Call of the surf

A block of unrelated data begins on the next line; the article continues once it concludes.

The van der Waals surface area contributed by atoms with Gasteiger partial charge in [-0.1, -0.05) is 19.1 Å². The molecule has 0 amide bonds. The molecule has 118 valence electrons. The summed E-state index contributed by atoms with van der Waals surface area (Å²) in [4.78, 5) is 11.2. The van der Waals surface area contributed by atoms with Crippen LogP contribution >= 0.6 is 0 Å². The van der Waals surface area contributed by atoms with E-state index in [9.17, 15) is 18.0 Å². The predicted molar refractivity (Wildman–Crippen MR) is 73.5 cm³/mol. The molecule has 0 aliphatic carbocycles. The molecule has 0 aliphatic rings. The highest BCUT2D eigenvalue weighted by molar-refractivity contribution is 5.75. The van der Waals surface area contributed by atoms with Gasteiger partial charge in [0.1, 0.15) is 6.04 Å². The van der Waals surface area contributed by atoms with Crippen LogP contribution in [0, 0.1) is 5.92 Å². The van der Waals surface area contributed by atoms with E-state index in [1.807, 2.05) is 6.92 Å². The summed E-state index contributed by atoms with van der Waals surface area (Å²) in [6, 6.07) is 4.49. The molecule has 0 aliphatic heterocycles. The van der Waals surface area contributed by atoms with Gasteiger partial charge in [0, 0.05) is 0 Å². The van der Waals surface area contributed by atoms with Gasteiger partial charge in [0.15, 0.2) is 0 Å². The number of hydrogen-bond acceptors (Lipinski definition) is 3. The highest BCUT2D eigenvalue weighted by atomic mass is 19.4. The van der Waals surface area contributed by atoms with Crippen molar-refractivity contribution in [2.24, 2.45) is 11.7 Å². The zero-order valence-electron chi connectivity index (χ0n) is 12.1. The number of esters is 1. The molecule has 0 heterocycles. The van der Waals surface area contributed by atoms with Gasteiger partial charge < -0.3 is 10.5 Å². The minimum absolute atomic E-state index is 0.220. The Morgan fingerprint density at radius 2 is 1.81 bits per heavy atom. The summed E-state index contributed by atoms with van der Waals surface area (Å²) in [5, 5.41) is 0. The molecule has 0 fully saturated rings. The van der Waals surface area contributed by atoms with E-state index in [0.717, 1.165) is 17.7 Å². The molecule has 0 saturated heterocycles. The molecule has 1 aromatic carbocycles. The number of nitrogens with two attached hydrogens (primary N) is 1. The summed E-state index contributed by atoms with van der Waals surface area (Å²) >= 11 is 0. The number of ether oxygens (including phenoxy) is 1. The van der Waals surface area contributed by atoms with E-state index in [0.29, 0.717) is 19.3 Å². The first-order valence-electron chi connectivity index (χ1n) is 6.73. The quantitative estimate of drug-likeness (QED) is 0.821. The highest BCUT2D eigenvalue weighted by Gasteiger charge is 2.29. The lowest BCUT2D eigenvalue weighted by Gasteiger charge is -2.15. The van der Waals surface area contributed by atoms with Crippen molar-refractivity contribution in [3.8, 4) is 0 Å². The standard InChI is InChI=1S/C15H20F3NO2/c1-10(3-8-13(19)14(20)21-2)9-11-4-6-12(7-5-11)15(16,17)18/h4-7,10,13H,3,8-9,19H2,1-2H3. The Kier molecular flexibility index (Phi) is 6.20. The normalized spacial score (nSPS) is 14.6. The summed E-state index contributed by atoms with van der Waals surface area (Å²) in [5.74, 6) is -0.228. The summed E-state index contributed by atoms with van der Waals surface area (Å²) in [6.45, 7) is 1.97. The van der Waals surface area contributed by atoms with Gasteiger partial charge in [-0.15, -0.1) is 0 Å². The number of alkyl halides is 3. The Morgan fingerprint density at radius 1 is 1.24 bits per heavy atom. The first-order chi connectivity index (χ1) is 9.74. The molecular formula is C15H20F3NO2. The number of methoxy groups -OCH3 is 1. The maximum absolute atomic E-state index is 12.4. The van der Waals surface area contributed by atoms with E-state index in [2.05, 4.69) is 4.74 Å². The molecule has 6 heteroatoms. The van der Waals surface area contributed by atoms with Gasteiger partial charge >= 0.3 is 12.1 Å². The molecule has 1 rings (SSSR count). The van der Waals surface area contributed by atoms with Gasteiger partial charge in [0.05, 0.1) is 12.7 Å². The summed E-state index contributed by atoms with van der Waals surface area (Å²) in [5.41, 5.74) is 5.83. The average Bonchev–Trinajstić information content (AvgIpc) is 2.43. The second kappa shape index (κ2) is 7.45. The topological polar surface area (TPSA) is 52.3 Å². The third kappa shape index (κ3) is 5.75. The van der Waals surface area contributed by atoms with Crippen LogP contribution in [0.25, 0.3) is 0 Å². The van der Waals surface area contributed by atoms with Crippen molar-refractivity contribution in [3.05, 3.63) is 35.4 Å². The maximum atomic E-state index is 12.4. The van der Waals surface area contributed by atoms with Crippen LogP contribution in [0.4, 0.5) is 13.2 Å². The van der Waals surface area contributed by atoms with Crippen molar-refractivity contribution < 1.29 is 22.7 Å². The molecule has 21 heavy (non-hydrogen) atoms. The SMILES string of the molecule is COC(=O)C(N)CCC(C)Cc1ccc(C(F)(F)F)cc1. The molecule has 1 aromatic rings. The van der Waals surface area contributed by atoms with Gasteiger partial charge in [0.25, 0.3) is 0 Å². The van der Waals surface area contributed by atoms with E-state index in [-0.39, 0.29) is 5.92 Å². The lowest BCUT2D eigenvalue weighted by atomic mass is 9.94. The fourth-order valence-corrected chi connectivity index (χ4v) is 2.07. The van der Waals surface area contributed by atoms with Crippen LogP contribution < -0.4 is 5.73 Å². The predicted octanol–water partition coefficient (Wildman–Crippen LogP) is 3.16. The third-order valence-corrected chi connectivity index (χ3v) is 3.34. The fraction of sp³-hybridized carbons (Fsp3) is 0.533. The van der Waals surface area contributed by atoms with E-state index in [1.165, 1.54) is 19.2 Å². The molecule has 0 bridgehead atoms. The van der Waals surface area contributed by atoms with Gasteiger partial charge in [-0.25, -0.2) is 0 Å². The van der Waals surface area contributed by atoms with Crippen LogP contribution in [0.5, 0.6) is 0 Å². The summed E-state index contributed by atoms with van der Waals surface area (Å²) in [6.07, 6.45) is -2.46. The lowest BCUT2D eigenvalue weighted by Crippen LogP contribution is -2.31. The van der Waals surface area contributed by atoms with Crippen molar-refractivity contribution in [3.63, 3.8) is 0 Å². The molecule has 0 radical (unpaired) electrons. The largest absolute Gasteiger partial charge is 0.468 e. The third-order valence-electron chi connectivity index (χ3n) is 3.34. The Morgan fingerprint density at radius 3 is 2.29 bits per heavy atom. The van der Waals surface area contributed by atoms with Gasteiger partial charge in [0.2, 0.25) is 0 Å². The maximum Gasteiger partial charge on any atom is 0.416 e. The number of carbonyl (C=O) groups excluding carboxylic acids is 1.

Travel by boat and van from Cebu to Calicoan in Eastern Samar is one long and rough ride but the wonders of the island are worth every minute of ache and discomfort. Calicoan is among the numerous islands and islets that ring Guiuan, a town at the southernmost tip of Samar, the third largest island in the Philippine archipelago. Our destination in Calicoan was The Surf Camp, a resort on the side of the island that faces the Pacific Ocean. It was night when we arrived at the resort and a rumbling sound--it was a few minutes before it dawned on us what it was--greeted us when we arrived. (click on photos to view larger images) Tired and hungry upon our arrival, we feasted on seafood--fish, prawns, and crabs--and put the sound at the back of our minds. It was when we realized what it was that it filled us city people with awe. It was unforgettable--that sound; it followed us around all the time we were at the resort. It was background noise to our conversations--it was loudest in the mornings--and it lulled us to sleep at night. It was sometimes loud and guttural and insistent and at other times soft and melodious like a siren's call. It was the sound of the surf, of the waves breaking on the island's shores. We were at a place battered by waves rolling in from the Pacific over the 10,000-meter Philippine Deep all year round and on certain months they become powerful swells. The best waves for surfing, people at the resort told us, usually appear from October to March. Calicoan is a surfer's paradise but surfing is just one of many things it has to offer. The island also has white sand beaches and one of these is a long stretch called ABCD, which is also the prime surfing area. Resort people said some adventurous visitors to the island stay in tents on the beach or make do with a surf hut. We stayed at well-furnished cottages and villas in The Surf Camp resort. In both architecture and furnishings, the cottages take inspiration from Thai, Balinese, Indonesian, and Filipino cultures. Our cottage came with two twin-size beds, air-conditioning, cable television, mini bar, hot water, safety deposit box, and intercom. The resort has a saltwater pool aptly named Infinity, as it offers a wide and unhampered view of the Pacific Ocean. It also has two viewing decks built on a rocky outcropping along the beach and connected by a long walkway. At certain times of the day, the waves would get stronger and as they break upon the rocks, sprays of seawater would fall on the decks. At the resort's restaurant, we dined on baby lobsters fresh from the island's seas. Outside of the resort is one of the island's tropical forests and residents say wild monkeys sometimes cross the dirt road that cuts through it. I've never seen one though in our four-day sojourn in the island. Time constraints prevented us from exploring the island's other wonders, such as its lagoons--the largest is reportedly 30 hectares in size, caves along its forests, and wetlands that teem with fish, shrimps, and crabs. More photos, click on images to enlarge: We were, however, able to devote time to visiting a pilgrimage church located a little farther into the village of Sulangan, where the resort is located. Village folk say the two saints in the church grant favors but only if you give to one the exact offering that you give to the other. As we went back to the resort from the church, the day was dying and we were stopped in our tracks by the kaleidoscope of light that filled the skies as the sun bids goodbye. While we watched transfixed, the colors exploded into a single shade of orange that darkened the clouds and lent the world an eerie glow. Dusk finally set in and we headed for home. Road to Calicoan The Surf Camp offers round trip travel from Cebu to Guiuan and back to Cebu at $150 per person. The Guiuan airport is only 25 minutes from the resort. In our case, we caught the two-hour Supercat boat trip from Cebu City to Ormoc City. In Ormoc, we hired a van to take us to The Surf Camp for 2,500 pesos. The amount does not include the cost of gasoline for the whole trip. We arrived in Ormoc City at around 1 p.m. and at past 8 p.m. in Calicoan. We made several stopovers along the way--one of which was in Tacloban City--to buy provisions needed for our trip. We passed by and had our pictures taken at the two-kilometer San Juanico Bridge that connects the islands of Samar and Leyte. A less expensive option would be to ride any one of the passenger vans in the Ormoc City pier to Tacloban City and transfer to another van bound for Guiuan. The fare is 120 pesos from Ormoc to Tacloban and 110 pesos from Tacloban to Guiuan. ABCD beach is located in the village of Sulangan and it is just 20 minutes away from the town center where the passenger vans make their stop. Tricycles are the modes of transport to Sulangan and they can be hired for a minimal fee. There are a few pension houses, a hotel, and convenience stores in the town center. Regular commercial flights fly daily from Manila to Tacloban. Calicoan is just a three-hour ride from Tacloban City.
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